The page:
The South China Sea is seeing increasing tension amongst the claimants. The Second Thomas Shoal is the latest addition to Beijing’s ‘Salami Slicing’ strategy of slowly acquiring small reefs and islands to consolidate its contested claim.
By Darshana M. Baruah
THE MOST recent tension in the South China Sea over the Second Thomas Shoal indicates a rising Chinese assertiveness in its maritime claims as well as inviting Washington’s criticism of Beijing’s behaviour in the disputed waters.
On 9 March 2014, China’s coast guard vessels stopped two Philippine boats carrying supplies to their troops stationed in the shoal since 1999, claiming that Manila was trying to build structures on the reef in an attempt to fortify its claim.
The Second Thomas Shoal
The shoal known as the Ayungin Shoal in Philippines, Ren’ai Reef in China and the Second Thomas Shoal in the west, is home to the BRP Sierra Madre – a former US tank landing vessel which ran aground on the shoal as a Philippine navy ship 15 years ago. Manila has stationed a handful of its marines aboard the rusting ship which is believed to be part of its strategy in the larger geopolitics of the South China Sea. The reef, which is within the disputed Spratly Islands, lies inside Manila’s 200 nautical mile Exclusive Economic Zone, but is contested by China in its entirety.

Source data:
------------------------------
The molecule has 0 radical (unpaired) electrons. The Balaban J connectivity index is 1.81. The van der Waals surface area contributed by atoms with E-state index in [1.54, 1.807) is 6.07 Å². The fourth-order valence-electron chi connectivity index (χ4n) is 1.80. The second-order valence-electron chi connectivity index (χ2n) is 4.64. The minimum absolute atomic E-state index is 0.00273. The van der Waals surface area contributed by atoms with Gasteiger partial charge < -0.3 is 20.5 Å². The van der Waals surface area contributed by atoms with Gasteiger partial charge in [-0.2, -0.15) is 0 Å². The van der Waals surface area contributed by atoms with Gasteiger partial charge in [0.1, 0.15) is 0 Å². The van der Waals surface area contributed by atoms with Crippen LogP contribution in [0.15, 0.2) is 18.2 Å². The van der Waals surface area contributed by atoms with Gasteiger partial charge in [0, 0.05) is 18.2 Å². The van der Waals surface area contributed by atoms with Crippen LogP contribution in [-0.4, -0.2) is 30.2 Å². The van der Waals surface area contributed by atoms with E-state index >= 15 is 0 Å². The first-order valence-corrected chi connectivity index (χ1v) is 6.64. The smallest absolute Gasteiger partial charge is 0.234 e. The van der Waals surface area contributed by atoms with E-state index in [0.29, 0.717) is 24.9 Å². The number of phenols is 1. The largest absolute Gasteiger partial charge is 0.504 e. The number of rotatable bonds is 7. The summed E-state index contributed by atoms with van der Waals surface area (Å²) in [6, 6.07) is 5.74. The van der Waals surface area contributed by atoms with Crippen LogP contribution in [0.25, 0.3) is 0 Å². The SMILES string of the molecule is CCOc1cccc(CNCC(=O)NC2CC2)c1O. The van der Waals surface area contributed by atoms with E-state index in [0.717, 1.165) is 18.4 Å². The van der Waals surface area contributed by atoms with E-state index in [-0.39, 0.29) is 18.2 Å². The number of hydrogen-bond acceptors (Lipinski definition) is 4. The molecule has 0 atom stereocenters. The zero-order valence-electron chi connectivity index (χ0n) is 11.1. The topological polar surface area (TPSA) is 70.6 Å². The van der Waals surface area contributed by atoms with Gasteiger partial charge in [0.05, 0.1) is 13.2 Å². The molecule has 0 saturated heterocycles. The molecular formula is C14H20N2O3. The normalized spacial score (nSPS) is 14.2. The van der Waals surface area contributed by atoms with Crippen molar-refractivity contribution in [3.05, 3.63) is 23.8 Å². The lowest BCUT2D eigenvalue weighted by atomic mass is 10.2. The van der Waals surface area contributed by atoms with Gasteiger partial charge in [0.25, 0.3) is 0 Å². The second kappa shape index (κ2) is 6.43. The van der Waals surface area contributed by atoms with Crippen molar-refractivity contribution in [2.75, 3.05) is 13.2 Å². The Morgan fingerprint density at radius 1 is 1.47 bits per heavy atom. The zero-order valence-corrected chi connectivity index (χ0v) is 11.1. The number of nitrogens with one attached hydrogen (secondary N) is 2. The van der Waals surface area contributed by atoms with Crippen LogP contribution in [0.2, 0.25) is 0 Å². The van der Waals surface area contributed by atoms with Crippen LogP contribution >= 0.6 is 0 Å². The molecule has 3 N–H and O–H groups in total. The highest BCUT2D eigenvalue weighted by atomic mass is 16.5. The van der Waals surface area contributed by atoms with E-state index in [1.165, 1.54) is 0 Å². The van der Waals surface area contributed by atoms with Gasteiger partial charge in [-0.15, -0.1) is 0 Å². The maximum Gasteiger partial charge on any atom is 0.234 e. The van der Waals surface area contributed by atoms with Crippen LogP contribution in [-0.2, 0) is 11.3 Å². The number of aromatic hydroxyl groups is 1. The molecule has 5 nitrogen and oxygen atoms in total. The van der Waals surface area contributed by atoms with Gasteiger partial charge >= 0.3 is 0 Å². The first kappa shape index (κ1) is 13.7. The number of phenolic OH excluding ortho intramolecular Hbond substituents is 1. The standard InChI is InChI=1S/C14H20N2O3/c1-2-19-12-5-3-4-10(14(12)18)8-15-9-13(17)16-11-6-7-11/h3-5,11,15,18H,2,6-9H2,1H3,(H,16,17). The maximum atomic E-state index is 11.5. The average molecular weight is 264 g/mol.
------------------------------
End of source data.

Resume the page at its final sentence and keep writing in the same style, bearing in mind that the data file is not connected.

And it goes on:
China claims most of the South China Sea as marked by its nine-dash line which is contested by five other claimants: Vietnam, Brunei, Malaysia, the Philippines and Taiwan. Beijing’s move to block the boats has led to protests from Manila which is being supported by Washington.
The Philippine Department of Foreign Affairs released a statement that “Ayungin Shoal is part of the continental shelf of the Philippines and therefore, the Philippines is entitled to exercise sovereignty rights and jurisdiction in the area without the permission of other States”. Furthermore, it said the civilian vessels contracted by the Philippine Navy were only conducting rotation of personnel and resupply operations.
Read more: http://www.eurasiareview.com/23032014-south-china-sea-beijings-salami-slicing-strategy-analysis/